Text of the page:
2. Start doing some research.   (If you are reading this, you are on the right track).
  3. Take another deep breath.  Come to the realization that there is A LOT of information out there – not all of it from particularly good sources, not all of it correct, and most likely none of it fitting your particular situation.
  4. Begin researching bankruptcy attorneys in your state. 

Yes, attorneys.  I realize there is a whole variety of options out there, from document preparers, to debt relief organizations, but the bottom line NEVER CHANGES: Only an attorney can give you legal advice – only an attorney can help you realize the full picture.  Also, on a side note, the guys with the sign on the side of the highway advertising $200 bankruptcies – they are, typically, document preparers.  You know what a document preparer does?  He fills out your forms, based on the information you give him.  He cannot give you legal advice, he is not qualified to give you legal advice, and guess what else?  Once he is done filling out the forms, he’ll most likely hand them back to you and send you on your merry way to figure out not only how to maneuver the bankruptcy system, all on your own. 

So, back to researching your attorneys.  Even though this rarely is the reality of things, but the price should be your least important factor in determining whether to hire an attorney.  Arizona bankruptcy attorneys all know what the other charges, in a round about way, we all have our own ways of figuring out what is fair for you, and keeps our bills paid.  The most important factor is ‘are you comfortable with the person that proposes to represent you?’.  Don’t get me wrong, you’re not going to go steady with your attorney, but you will have to work closely with him or her in preparing and planning your way to a fresh start.  Your attorney is your advocate, counselor and legal representative, and if you just don’t see eye to eye with him or her, it might not be the right fit for either one of you.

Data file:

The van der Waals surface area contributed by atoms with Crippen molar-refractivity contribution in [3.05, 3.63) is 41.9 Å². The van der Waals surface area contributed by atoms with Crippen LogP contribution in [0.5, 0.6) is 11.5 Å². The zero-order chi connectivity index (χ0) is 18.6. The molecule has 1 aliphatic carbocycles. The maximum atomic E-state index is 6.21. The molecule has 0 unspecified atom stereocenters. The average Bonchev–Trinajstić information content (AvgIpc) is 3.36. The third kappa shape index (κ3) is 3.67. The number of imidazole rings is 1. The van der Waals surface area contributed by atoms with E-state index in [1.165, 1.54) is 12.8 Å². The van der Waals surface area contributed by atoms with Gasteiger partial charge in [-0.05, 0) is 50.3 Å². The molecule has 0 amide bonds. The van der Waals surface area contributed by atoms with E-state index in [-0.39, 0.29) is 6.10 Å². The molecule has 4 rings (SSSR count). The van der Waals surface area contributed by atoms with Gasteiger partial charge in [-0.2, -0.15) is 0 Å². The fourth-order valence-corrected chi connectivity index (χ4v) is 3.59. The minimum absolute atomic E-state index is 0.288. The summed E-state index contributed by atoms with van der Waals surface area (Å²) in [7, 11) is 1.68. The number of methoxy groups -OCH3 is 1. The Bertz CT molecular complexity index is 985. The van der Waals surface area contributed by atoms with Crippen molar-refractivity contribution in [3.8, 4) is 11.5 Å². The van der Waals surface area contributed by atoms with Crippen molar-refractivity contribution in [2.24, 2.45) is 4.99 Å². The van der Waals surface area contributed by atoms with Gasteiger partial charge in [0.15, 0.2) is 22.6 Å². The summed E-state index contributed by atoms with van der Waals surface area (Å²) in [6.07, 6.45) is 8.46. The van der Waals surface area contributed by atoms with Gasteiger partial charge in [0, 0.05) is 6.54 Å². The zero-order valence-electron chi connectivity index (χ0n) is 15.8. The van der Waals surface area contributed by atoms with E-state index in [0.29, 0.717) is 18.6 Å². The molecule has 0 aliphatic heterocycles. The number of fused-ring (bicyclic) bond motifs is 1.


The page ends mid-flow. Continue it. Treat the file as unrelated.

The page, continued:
If you think you are comfortable going from an intake clerk to a paralegal – kind of passing the attorney in the hallway somewhere in between there, and having the paralegal be your main point of contact – by all means, go with one of the big guys.  Their attorneys are highly competent, and on the couple of occasions you get to talk to one of them, you’ll probably like him or her.  If, on the other hand you would prefer to have your actual attorney walk you through the process, with her support staff doing exactly that – supporting her in the data gathering and logistics, then you may be better of with a smaller firm. 

Aside from that, working style also matters greatly.  Take me for example: If you do not have email, or you only check it about once a month to see what the grandkids are up to – then I’m probably not the right fit for you.  On the other hand, if you value getting your questions answered quickly, both in writing, and if needed over the phone, then I might just be your gal.

To sum up, there are a multitude of options out there.  Even though it may feel like it right now – the world is not in fact collapsing around you.  Always remember, knowledge is power, and getting this knowledge from a licensed attorney will empower you to take your life back, and get your fresh start.